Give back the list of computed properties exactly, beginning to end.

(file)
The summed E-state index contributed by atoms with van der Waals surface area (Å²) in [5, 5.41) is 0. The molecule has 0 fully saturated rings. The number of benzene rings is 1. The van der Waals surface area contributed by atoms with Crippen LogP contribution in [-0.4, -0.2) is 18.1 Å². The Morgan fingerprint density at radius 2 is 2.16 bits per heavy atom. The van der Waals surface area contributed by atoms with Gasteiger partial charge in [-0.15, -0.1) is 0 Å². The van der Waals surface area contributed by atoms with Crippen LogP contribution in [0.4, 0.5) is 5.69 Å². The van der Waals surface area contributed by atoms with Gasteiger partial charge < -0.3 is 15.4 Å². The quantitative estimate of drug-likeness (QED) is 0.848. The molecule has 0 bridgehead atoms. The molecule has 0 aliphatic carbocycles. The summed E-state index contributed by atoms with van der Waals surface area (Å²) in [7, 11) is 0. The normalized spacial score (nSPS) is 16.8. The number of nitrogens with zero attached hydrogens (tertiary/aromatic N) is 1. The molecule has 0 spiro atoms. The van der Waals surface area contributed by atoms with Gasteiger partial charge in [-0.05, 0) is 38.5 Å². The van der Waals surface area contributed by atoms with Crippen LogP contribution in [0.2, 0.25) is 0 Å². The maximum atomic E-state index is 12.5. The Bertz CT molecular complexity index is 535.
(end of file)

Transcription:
The summed E-state index contributed by atoms with van der Waals surface area (Å²) in [5, 5.41) is 0. The molecule has 0 fully saturated rings. The number of benzene rings is 1. The van der Waals surface area contributed by atoms with Crippen LogP contribution in [-0.4, -0.2) is 18.1 Å². The Morgan fingerprint density at radius 2 is 2.16 bits per heavy atom. The van der Waals surface area contributed by atoms with Gasteiger partial charge in [-0.15, -0.1) is 0 Å². The van der Waals surface area contributed by atoms with Crippen LogP contribution in [0.4, 0.5) is 5.69 Å². The van der Waals surface area contributed by atoms with Gasteiger partial charge < -0.3 is 15.4 Å². The quantitative estimate of drug-likeness (QED) is 0.848. The molecule has 0 bridgehead atoms. The molecule has 0 aliphatic carbocycles. The summed E-state index contributed by atoms with van der Waals surface area (Å²) in [7, 11) is 0. The normalized spacial score (nSPS) is 16.8. The number of nitrogens with zero attached hydrogens (tertiary/aromatic N) is 1. The molecule has 0 spiro atoms. The van der Waals surface area contributed by atoms with Gasteiger partial charge in [-0.05, 0) is 38.5 Å². The van der Waals surface area contributed by atoms with Crippen LogP contribution in [0.2, 0.25) is 0 Å². The maximum atomic E-state index is 12.5. The Bertz CT molecular complexity index is 535.